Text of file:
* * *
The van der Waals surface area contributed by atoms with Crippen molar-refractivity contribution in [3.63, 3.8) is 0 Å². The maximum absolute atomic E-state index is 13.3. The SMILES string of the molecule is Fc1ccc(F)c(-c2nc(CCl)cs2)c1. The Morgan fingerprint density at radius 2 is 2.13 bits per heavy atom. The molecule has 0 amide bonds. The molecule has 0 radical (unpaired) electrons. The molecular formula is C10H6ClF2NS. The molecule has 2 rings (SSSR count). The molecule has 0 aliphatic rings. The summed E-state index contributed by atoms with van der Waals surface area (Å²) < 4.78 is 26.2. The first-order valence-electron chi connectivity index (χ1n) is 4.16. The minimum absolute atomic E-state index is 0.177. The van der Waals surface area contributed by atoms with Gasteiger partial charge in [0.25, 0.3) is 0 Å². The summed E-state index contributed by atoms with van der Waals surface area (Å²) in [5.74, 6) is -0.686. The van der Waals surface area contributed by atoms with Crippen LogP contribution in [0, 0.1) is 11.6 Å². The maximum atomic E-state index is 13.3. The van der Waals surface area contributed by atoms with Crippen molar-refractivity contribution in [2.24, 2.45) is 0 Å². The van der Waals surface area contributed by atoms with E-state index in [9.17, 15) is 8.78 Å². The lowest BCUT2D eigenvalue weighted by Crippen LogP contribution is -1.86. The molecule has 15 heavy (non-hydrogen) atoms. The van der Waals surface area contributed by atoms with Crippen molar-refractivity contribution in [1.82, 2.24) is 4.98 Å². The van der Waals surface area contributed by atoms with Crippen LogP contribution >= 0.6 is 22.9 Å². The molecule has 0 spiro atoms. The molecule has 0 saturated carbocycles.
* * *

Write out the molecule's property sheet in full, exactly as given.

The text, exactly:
The van der Waals surface area contributed by atoms with Crippen molar-refractivity contribution in [3.63, 3.8) is 0 Å². The maximum absolute atomic E-state index is 13.3. The SMILES string of the molecule is Fc1ccc(F)c(-c2nc(CCl)cs2)c1. The Morgan fingerprint density at radius 2 is 2.13 bits per heavy atom. The molecule has 0 amide bonds. The molecule has 0 radical (unpaired) electrons. The molecular formula is C10H6ClF2NS. The molecule has 2 rings (SSSR count). The molecule has 0 aliphatic rings. The summed E-state index contributed by atoms with van der Waals surface area (Å²) < 4.78 is 26.2. The first-order valence-electron chi connectivity index (χ1n) is 4.16. The minimum absolute atomic E-state index is 0.177. The van der Waals surface area contributed by atoms with Gasteiger partial charge in [0.25, 0.3) is 0 Å². The summed E-state index contributed by atoms with van der Waals surface area (Å²) in [5.74, 6) is -0.686. The van der Waals surface area contributed by atoms with Crippen LogP contribution in [0, 0.1) is 11.6 Å². The maximum atomic E-state index is 13.3. The van der Waals surface area contributed by atoms with Crippen molar-refractivity contribution in [2.24, 2.45) is 0 Å². The van der Waals surface area contributed by atoms with E-state index in [9.17, 15) is 8.78 Å². The lowest BCUT2D eigenvalue weighted by Crippen LogP contribution is -1.86. The molecule has 15 heavy (non-hydrogen) atoms. The van der Waals surface area contributed by atoms with Crippen molar-refractivity contribution in [1.82, 2.24) is 4.98 Å². The van der Waals surface area contributed by atoms with Crippen LogP contribution >= 0.6 is 22.9 Å². The molecule has 0 spiro atoms. The molecule has 0 saturated carbocycles.